The opinion of the court was delivered by: Robert N. Block United States Magistrate Judge
ORDER GRANTING MOTION TO DISMISS
Now pending before the Court and ready for decision is the Commissioner's motion to dismiss for lack of subject matter jurisdiction.
The Commissioner contends and plaintiff does not dispute that the Court's subject matter jurisdiction here arises out of 42 U.S.C. § 405(g), which limits the Court's jurisdiction to the review of a final decision of the Commissioner of Social Security after a hearing to which the plaintiff was a party.
The Commissioner contends and plaintiff does not dispute that the final decision subject to review here is the decision rendered by Administrative Law Judge Kays on September 9, 2009, as to which the Appeals Council denied review on January 18, 2011. (A copy of this decision is attached as Exhibit B to the Commissioner's Motion.)
The Commissioner contends and plaintiff does not dispute that the ALJ's September 9, 2009 decision was directed to the application for benefits that plaintiff filed on January 5, 2007. (A copy of this application is attached as Exhibit A to the Commissioner's Motion.)
The Commissioner contends that the January 5, 2007 application constituted an application solely for Supplemental Security Income (aka Title XVI ) benefits, and that the ALJ's September 9, 2009 decision constituted solely an adjudication of plaintiff's eligibility for Title XVI benefits. The Commissioner further contends that, in light of plaintiff's death on January 8, 2011, this action should be dismissed for lack of an actual "case or controversy" because, under 20 C.F.R. § 416.542(b)(4), Title XVI benefits may not be paid to a decedent's estate or to any survivor other than an eligible surviving spouse and plaintiff here has not alleged there is an eligible spouse.
In plaintiff's opposition to the Commissioner's motion, plaintiff concedes that a Title XVI claim terminates upon the death of the claimant if no eligible party can be substituted in the claimant's place, and that there is no such eligible party here for purposes of plaintiff's Title XVI benefits claim. Plaintiff contends, however, that the January 5, 2007 application should be deemed a de facto or implied request to reopen plaintiff's prior application for disability insurance (aka Title II) benefits, which originally was filed on October 24, 2003 and denied on January 20, 2004. Based on its own review of the January 5, 2007 application and the ALJ's September 9, 2009 decision, and for the reasons stated in the Commissioner's reply to plaintiff's opposition, the Court rejects this first contention by plaintiff.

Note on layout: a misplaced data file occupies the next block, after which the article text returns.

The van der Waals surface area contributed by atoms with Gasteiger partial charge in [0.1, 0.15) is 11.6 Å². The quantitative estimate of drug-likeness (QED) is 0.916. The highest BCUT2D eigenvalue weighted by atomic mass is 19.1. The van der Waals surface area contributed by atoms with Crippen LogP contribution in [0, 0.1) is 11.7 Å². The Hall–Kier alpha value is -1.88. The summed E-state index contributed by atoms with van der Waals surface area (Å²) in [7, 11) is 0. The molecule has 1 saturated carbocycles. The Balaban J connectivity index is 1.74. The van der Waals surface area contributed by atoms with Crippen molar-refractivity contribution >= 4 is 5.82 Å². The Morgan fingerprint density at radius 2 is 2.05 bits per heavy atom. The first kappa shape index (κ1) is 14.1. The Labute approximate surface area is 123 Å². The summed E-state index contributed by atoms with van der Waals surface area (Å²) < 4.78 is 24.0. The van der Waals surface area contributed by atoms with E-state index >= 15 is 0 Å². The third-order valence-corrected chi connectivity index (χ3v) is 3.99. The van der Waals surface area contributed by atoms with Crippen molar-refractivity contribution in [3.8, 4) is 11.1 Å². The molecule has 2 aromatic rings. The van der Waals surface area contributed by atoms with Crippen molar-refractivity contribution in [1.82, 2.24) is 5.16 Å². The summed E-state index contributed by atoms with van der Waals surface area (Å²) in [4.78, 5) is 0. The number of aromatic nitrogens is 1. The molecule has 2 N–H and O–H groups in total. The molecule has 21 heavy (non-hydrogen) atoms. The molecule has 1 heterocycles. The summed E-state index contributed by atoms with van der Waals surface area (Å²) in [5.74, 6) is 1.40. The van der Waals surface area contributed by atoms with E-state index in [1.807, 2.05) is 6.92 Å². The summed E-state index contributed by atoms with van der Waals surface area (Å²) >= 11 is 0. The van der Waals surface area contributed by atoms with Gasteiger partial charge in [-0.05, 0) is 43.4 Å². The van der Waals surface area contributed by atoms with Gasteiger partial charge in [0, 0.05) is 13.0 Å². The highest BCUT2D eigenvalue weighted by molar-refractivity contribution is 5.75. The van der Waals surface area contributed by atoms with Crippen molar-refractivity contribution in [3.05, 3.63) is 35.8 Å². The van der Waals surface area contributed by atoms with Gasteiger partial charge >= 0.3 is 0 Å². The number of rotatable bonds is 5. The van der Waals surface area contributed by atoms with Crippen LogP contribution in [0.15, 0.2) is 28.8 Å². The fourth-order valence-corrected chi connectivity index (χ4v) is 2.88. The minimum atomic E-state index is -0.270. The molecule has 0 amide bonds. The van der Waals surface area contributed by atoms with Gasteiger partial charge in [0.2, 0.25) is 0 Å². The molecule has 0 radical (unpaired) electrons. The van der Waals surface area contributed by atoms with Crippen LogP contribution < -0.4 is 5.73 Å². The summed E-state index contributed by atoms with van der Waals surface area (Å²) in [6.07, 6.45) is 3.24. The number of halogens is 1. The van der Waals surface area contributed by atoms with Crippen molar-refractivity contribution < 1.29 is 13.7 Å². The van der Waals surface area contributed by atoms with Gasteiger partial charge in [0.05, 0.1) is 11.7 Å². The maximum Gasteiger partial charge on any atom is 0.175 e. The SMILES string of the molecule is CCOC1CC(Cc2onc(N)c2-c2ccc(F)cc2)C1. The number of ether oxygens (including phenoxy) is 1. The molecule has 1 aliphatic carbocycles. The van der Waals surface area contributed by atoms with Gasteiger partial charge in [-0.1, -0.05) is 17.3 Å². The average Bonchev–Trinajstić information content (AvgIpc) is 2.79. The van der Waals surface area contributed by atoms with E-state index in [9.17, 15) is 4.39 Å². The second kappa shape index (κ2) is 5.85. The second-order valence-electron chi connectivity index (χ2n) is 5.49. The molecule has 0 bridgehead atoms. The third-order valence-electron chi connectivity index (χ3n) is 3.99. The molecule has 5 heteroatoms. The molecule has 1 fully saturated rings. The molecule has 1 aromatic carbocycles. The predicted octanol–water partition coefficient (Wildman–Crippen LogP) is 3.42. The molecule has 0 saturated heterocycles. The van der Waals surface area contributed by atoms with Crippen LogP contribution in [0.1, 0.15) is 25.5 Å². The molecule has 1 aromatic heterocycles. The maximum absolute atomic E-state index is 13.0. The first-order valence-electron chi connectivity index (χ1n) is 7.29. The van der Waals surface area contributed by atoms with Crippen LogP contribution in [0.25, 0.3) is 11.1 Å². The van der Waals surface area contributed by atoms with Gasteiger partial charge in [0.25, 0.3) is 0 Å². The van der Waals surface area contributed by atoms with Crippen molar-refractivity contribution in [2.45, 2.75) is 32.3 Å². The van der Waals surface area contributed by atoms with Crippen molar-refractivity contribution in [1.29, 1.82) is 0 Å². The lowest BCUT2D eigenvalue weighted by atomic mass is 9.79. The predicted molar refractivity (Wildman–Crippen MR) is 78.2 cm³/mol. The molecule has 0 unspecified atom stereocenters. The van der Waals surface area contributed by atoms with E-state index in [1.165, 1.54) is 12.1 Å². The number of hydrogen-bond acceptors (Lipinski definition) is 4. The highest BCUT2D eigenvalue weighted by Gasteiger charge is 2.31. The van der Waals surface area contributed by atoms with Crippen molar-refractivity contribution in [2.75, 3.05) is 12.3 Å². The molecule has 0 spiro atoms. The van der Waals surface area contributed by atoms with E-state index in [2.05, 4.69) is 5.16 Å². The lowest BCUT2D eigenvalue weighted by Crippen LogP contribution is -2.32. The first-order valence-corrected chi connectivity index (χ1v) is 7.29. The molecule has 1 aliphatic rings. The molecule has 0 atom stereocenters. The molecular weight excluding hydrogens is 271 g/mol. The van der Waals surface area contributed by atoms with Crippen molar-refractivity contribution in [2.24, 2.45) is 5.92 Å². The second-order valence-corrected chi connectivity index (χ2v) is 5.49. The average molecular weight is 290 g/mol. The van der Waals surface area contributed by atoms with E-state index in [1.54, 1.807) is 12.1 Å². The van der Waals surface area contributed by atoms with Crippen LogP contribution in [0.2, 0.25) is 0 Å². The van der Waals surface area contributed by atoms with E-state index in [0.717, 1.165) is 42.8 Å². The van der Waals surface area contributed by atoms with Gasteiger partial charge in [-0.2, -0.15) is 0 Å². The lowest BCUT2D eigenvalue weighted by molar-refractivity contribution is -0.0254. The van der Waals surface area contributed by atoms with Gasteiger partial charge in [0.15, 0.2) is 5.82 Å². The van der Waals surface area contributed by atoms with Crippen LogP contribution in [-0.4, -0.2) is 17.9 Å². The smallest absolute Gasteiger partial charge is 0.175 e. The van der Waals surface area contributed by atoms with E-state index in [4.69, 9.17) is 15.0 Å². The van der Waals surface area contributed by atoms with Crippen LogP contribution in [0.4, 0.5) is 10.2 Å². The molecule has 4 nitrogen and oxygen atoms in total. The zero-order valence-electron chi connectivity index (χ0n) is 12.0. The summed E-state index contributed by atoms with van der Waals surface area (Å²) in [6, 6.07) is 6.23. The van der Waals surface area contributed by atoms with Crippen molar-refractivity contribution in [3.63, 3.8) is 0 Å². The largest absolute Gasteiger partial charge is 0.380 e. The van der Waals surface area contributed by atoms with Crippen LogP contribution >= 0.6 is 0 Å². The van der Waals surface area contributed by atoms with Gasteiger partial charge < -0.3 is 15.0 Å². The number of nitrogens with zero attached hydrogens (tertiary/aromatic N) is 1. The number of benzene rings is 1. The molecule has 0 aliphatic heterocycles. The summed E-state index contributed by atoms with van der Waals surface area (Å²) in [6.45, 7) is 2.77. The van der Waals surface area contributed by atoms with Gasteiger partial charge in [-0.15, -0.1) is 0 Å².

Plaintiff's other contention is that, by failing to (a) provide plaintiff with another hearing, after stating, "You'll probably be hearing from us shortly, probably have another hearing in three months," (b) provide plaintiff or his counsel with the Record prior to making a decision, and (c) provide plaintiff's counsel with an opportunity to present plaintiff's case including a request to reopen, the ALJ violated plaintiff's due process right to a hearing. However, the Court concurs with the Commissioner that, even if there was any substance to this constitutional claim, the due process violation (if any) was in the context of the ALJ's denial of plaintiff's application for Title XVI benefits, which was extinguished upon plaintiff's death without an eligible spouse. See 20 C.F.R. § 416.542(b)(4); see also 42 U.S.C. § 1383(b); 20 C.F.R. § 416.542(b)(1); Smith v. Califano, 597 F.2d 152, 155 (9th Cir.), cert. denied, 444 U.S. 980 (1979). Plaintiff has failed to cite any legal authority supportive of a different conclusion.
The Commissioner's motion to dismiss is therefore granted. LET JUDGMENT BE ENTERED ACCORDINGLY.
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